Jury hears closing arguments in NYC mob case
NEW YORK (AP) — A federal prosecutor urged a jury on Tuesday to reject defense arguments that the government used conniving turncoat mobsters to frame a reputed Mafia boss and another defendant in the brutal slayings of six victims, including an off-duty police officer.
"The government did not choose these men — the defendants did," Assistant U.S. Attorney Elizabeth Geddes said at the murder trial in federal court in Brooklyn. "They robbed with them and they killed with them."
In their summations, attorneys for Thomas "Tommy Guns" Gioeli, the alleged former boss of the Colombo crime family, and reputed mob soldier Dino "Little Dino" Saracino sought to convince the jury that key government witnesses — one an admitted hit man, another Saracino's brother — had lied on the witness stand in a bid for leniency.
Outside the turncoats' testimony, prosecutors offered no evidence proving that Gioeli ordered any of the killings, defense attorney Adam Perlmutter said Tuesday.
Gioeli, 59, "has been targeted relentlessly because he knows people the government doesn't like," Perlmutter said.
Jurors have heard one of the cooperators, Dino "Big Dino" Calabro, give dramatic testimony about the previously unsolved killing in 1997 of Officer Ralph Dols.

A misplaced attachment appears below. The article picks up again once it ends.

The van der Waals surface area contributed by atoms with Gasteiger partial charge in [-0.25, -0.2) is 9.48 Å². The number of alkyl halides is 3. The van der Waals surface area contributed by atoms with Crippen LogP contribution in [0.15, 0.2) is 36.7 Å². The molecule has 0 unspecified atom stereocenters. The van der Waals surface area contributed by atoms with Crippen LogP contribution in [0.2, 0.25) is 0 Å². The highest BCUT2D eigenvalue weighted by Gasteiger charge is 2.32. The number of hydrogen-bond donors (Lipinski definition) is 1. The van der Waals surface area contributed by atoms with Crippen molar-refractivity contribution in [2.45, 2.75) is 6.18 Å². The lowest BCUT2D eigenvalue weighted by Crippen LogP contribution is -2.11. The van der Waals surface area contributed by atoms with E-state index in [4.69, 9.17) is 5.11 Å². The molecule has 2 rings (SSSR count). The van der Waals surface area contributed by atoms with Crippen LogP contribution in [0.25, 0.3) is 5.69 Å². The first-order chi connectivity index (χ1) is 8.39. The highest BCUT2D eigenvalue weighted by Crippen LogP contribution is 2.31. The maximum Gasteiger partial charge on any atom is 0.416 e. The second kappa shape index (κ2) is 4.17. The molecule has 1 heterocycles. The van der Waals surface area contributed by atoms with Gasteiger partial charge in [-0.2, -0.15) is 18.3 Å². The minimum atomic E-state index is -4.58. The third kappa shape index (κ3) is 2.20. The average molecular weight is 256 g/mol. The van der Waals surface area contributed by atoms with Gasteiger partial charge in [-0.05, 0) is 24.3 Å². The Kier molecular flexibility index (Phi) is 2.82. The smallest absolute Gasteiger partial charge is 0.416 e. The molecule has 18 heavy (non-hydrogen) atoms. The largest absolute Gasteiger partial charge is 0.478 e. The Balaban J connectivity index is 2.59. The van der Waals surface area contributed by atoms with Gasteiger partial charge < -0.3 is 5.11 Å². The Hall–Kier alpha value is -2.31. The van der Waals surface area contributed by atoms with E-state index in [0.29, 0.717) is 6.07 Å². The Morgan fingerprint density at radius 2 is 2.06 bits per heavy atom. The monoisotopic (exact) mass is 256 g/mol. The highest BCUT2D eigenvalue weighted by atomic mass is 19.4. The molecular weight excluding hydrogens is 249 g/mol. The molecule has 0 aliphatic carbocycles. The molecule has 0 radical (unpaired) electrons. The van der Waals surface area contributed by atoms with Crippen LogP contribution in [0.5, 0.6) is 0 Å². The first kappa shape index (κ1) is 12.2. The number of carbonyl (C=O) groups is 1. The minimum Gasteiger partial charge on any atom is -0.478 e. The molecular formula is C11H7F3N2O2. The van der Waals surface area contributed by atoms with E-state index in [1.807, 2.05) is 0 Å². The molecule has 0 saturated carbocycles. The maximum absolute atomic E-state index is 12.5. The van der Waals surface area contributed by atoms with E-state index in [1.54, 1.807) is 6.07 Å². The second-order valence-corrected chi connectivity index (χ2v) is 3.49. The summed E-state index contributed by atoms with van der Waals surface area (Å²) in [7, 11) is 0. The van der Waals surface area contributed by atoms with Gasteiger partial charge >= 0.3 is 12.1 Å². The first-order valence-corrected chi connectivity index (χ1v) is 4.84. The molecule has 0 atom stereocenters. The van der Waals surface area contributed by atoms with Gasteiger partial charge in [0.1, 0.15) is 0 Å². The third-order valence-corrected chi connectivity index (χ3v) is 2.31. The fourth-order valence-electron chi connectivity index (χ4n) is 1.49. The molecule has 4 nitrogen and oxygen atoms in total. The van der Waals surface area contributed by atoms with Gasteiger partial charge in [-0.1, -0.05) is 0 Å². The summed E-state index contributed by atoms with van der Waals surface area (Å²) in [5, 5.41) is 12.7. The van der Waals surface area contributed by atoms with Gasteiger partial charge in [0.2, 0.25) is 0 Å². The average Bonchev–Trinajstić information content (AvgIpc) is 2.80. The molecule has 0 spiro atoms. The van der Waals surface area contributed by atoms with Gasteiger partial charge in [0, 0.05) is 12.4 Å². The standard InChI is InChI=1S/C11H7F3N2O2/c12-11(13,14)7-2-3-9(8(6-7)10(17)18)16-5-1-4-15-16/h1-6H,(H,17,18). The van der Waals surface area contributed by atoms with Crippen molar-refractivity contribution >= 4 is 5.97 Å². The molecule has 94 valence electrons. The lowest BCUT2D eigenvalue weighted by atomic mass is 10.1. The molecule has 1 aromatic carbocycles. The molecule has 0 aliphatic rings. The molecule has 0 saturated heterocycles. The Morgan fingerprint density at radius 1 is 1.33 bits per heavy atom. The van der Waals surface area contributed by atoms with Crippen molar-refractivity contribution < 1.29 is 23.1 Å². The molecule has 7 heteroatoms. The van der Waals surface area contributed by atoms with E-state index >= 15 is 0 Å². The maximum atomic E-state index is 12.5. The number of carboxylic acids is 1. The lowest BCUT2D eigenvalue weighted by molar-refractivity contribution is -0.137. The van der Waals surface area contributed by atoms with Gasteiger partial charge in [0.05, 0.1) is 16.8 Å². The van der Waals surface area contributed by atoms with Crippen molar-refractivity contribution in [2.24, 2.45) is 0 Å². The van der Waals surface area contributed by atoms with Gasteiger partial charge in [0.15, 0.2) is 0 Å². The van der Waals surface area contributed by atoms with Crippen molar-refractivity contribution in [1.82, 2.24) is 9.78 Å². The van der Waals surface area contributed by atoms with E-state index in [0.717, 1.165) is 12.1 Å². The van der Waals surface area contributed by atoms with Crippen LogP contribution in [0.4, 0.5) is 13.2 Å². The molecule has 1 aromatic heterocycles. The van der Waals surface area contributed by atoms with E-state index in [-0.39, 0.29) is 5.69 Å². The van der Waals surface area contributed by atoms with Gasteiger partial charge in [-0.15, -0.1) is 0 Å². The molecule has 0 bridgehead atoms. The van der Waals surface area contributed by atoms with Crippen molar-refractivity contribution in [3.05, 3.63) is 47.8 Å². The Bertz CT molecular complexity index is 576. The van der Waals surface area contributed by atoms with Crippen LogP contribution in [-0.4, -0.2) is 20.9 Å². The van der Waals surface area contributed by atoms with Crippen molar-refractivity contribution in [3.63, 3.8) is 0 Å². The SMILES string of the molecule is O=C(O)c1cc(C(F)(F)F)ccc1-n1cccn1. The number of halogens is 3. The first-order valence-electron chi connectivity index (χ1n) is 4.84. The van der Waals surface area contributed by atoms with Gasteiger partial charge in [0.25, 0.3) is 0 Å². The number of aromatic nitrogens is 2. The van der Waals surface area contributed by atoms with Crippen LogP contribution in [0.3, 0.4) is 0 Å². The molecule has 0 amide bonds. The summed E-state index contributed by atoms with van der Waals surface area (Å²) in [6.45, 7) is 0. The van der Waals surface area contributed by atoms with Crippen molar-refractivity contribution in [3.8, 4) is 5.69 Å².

Investigators believe Dols ran afoul of the mob by marrying the ex-wife of Joel Cacace, another Colombo boss. Calabro, at the time a Colombo associate, described being recruited by Gioeli for a "piece of work" wanted by Cacace.
Gioeli misled Calabro by telling him the target was a worker at a Queens social club who was in trouble with the family, Calabro said. The witness described how he and Saracino donned baseball caps and gloves before confronting Dols as he got out of his car.
"What's up?" the officer asked before both men opened fire and left him fatally wounded on the street, Calabro said. The killers tossed their guns in the sewer as they fled, he said.
Calabro claimed he only learned the victim was a police officer by reading newspaper headlines the next day.
"I was amazed," he said. "We don't typically kill police officers. That's just the rule — you don't hurt kids and you don't kill cops."
Another witness, Saracino's brother Sebastian, testified that he was ordered to get rid of a Cadillac used in the Dols rubout. The testimony drew a courtroom outburst by Saracino.
"Don't call me your brother no more! ... Stop lying, Sebby!" the defendant shouted as he was being led to a holding cell while jurors took a break.
The jury could begin deliberating later Tuesday.